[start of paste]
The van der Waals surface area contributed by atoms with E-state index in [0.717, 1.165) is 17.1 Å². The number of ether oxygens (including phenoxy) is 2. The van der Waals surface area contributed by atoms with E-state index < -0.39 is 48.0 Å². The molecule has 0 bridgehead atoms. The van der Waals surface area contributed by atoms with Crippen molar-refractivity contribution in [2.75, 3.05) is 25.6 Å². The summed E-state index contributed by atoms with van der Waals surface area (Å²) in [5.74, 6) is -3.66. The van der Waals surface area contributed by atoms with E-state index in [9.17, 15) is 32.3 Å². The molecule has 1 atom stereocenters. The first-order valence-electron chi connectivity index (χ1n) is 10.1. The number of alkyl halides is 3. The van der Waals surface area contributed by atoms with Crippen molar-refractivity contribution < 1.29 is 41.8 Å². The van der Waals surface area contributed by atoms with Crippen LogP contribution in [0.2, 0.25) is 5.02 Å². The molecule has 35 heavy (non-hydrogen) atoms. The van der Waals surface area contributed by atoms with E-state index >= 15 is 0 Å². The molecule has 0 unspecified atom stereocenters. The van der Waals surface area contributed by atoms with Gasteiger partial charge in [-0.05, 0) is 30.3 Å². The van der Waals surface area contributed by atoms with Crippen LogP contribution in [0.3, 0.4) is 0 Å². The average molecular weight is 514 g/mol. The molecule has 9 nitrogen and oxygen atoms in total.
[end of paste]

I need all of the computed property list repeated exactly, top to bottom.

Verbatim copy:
The van der Waals surface area contributed by atoms with E-state index in [0.717, 1.165) is 17.1 Å². The number of ether oxygens (including phenoxy) is 2. The van der Waals surface area contributed by atoms with E-state index < -0.39 is 48.0 Å². The molecule has 0 bridgehead atoms. The van der Waals surface area contributed by atoms with Crippen molar-refractivity contribution in [2.75, 3.05) is 25.6 Å². The summed E-state index contributed by atoms with van der Waals surface area (Å²) in [5.74, 6) is -3.66. The van der Waals surface area contributed by atoms with E-state index in [9.17, 15) is 32.3 Å². The molecule has 1 atom stereocenters. The first-order valence-electron chi connectivity index (χ1n) is 10.1. The number of alkyl halides is 3. The van der Waals surface area contributed by atoms with Crippen molar-refractivity contribution < 1.29 is 41.8 Å². The van der Waals surface area contributed by atoms with Crippen LogP contribution in [0.2, 0.25) is 5.02 Å². The molecule has 35 heavy (non-hydrogen) atoms. The van der Waals surface area contributed by atoms with E-state index >= 15 is 0 Å². The molecule has 0 unspecified atom stereocenters. The van der Waals surface area contributed by atoms with Gasteiger partial charge in [-0.05, 0) is 30.3 Å². The van der Waals surface area contributed by atoms with Crippen LogP contribution in [0.3, 0.4) is 0 Å². The average molecular weight is 514 g/mol. The molecule has 9 nitrogen and oxygen atoms in total.